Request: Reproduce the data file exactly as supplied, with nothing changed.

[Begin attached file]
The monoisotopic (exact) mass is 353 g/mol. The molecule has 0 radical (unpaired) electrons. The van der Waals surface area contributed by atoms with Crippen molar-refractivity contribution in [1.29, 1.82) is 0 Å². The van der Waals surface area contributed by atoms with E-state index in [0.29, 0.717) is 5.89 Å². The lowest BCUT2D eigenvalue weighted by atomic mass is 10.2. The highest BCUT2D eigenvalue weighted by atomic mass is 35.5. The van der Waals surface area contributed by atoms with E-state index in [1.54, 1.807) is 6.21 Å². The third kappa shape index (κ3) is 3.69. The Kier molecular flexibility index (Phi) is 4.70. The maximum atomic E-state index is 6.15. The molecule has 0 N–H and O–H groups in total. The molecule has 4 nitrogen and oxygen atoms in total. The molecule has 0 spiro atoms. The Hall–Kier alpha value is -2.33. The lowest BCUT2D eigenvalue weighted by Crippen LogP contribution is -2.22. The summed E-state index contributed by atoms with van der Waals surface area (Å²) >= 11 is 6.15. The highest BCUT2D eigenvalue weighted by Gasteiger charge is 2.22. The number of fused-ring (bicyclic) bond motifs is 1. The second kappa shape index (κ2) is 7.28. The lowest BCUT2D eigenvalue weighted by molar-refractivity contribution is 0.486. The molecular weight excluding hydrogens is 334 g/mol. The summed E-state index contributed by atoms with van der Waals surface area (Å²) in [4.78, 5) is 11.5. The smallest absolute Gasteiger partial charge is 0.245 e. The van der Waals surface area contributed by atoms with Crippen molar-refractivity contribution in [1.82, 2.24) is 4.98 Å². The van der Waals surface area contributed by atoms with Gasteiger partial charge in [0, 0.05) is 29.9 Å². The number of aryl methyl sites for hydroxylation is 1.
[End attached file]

The monoisotopic (exact) mass is 353 g/mol. The molecule has 0 radical (unpaired) electrons. The van der Waals surface area contributed by atoms with Crippen molar-refractivity contribution in [1.29, 1.82) is 0 Å². The van der Waals surface area contributed by atoms with E-state index in [0.29, 0.717) is 5.89 Å². The lowest BCUT2D eigenvalue weighted by atomic mass is 10.2. The highest BCUT2D eigenvalue weighted by atomic mass is 35.5. The van der Waals surface area contributed by atoms with E-state index in [1.54, 1.807) is 6.21 Å². The third kappa shape index (κ3) is 3.69. The Kier molecular flexibility index (Phi) is 4.70. The maximum atomic E-state index is 6.15. The molecule has 0 N–H and O–H groups in total. The molecule has 4 nitrogen and oxygen atoms in total. The molecule has 0 spiro atoms. The Hall–Kier alpha value is -2.33. The lowest BCUT2D eigenvalue weighted by Crippen LogP contribution is -2.22. The summed E-state index contributed by atoms with van der Waals surface area (Å²) >= 11 is 6.15. The highest BCUT2D eigenvalue weighted by Gasteiger charge is 2.22. The number of fused-ring (bicyclic) bond motifs is 1. The second kappa shape index (κ2) is 7.28. The lowest BCUT2D eigenvalue weighted by molar-refractivity contribution is 0.486. The molecular weight excluding hydrogens is 334 g/mol. The summed E-state index contributed by atoms with van der Waals surface area (Å²) in [4.78, 5) is 11.5. The smallest absolute Gasteiger partial charge is 0.245 e. The van der Waals surface area contributed by atoms with Crippen molar-refractivity contribution in [1.82, 2.24) is 4.98 Å². The van der Waals surface area contributed by atoms with Gasteiger partial charge in [0, 0.05) is 29.9 Å². The number of aryl methyl sites for hydroxylation is 1.